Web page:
Working animal rescue is never pretty, and not all animals get that perfect ending. Follow the stories of some amazing animals who not only had a rough life, but beat the odds and found complete contentment. Kittens, dogs, and even a bobcat fill these pages with their true "tails" of being rescued and getting that second chance.
Note: 60% of all royalties from this book are donated straight to animal rescue.

Buy it now in a choice of digital formats
$2.49 / £1.67



Not only would you be getting a fabulous read, you would be indirectly making a donation to a very worthy cause, and maybe prolonging the life of an extraordinary animal who's luck is down and just waiting for the right person to come along.

Need more convincing?

Excerpt...


"I can't spay my cats," the woman protested, her arms crossed as she glared at us. "They are a source of income for me."

"With all due respect, none of your cats are purebred. They are just regular, domestic shorthairs. How are you making a profit off them?" My coworker stared down at her. I studied her expression while waiting for her answer. My coworker had made a very good point and I was just as curious as he as to what her answer would be. She was starting to fiddle with the rings that encircled her fingers. That was never a good sign. It was evident she was afraid to tell us what was really going on. In an effort to break the wall I could see forming, I pointed to the containers. "Are you into quilting or something like that?"

Her expression brightened and she scurried over to one of the shelves. "No, no," she exclaimed as she pulled a container off the shelf. "Look inside."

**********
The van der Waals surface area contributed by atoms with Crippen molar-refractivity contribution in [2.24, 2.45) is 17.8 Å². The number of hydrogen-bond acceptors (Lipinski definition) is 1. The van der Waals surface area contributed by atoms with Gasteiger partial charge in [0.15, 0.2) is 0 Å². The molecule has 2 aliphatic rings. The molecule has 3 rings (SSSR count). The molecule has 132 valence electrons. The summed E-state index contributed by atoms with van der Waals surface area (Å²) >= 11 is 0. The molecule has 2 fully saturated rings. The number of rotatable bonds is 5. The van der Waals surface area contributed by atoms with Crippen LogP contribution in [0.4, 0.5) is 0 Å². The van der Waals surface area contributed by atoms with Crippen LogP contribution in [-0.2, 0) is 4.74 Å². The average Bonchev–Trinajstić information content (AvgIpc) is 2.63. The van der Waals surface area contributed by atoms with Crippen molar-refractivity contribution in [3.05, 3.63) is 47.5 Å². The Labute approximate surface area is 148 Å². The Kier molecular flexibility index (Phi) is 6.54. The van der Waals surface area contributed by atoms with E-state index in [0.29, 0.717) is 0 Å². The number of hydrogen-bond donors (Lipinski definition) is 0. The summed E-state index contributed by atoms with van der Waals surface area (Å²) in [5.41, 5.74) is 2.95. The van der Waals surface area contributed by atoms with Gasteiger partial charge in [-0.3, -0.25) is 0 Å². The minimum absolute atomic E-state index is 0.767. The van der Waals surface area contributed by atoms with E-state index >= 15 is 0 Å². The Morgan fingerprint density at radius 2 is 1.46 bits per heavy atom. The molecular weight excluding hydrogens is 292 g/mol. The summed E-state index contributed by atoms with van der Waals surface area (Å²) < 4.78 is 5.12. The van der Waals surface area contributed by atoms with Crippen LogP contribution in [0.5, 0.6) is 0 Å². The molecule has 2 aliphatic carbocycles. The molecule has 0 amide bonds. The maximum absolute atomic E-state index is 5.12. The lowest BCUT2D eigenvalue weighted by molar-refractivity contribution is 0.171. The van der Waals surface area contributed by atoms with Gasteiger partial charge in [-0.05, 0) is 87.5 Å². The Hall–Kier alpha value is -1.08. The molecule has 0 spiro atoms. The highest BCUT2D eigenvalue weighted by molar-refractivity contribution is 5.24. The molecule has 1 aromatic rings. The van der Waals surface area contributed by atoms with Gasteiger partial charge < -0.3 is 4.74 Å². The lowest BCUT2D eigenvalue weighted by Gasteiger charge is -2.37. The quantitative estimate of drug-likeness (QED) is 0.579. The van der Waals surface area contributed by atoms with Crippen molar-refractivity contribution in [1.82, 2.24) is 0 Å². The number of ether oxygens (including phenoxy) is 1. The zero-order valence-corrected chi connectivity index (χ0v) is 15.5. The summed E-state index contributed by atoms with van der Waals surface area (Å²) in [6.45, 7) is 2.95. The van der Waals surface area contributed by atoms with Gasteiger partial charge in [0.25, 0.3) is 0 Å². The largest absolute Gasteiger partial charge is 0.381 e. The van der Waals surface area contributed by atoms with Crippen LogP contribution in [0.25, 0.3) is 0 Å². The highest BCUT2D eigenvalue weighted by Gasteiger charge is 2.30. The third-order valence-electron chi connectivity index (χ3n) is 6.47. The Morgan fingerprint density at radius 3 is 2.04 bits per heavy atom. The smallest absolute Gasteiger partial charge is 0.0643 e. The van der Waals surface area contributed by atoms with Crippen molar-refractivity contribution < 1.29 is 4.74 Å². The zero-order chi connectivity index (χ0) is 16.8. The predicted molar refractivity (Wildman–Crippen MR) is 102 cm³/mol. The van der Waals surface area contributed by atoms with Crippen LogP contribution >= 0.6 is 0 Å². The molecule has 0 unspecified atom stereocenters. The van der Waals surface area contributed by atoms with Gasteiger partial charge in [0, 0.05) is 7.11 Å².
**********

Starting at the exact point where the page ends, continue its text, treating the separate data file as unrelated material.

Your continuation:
I approached the container and discovered several small snakes within. Albino corn snakes, to be exact. "Ah, you keep snakes?"

Snakes didn't frighten me and now I knew what the musty smell was. My gaze traveled over the shelves once more as I tried to estimate the number of snakes she had. I counted at least forty containers, but I had no idea how many snakes she had in each.

"I breed them," she stated proudly. "I breed pythons too, but those are in the back room."

"May we see?" my coworker asked.

She nodded and led us to a back room. It was very clean with several large, aquarium-type containers set up. I counted about five pythons total. Each was lengths that I found fascinating and frightening. I said snakes don't bother me. What I meant was snakes who can't kill me don't bother me. Some of them certainly had the size to make me question the safety of myself, and her children. One had a nice little bulge from a recent meal.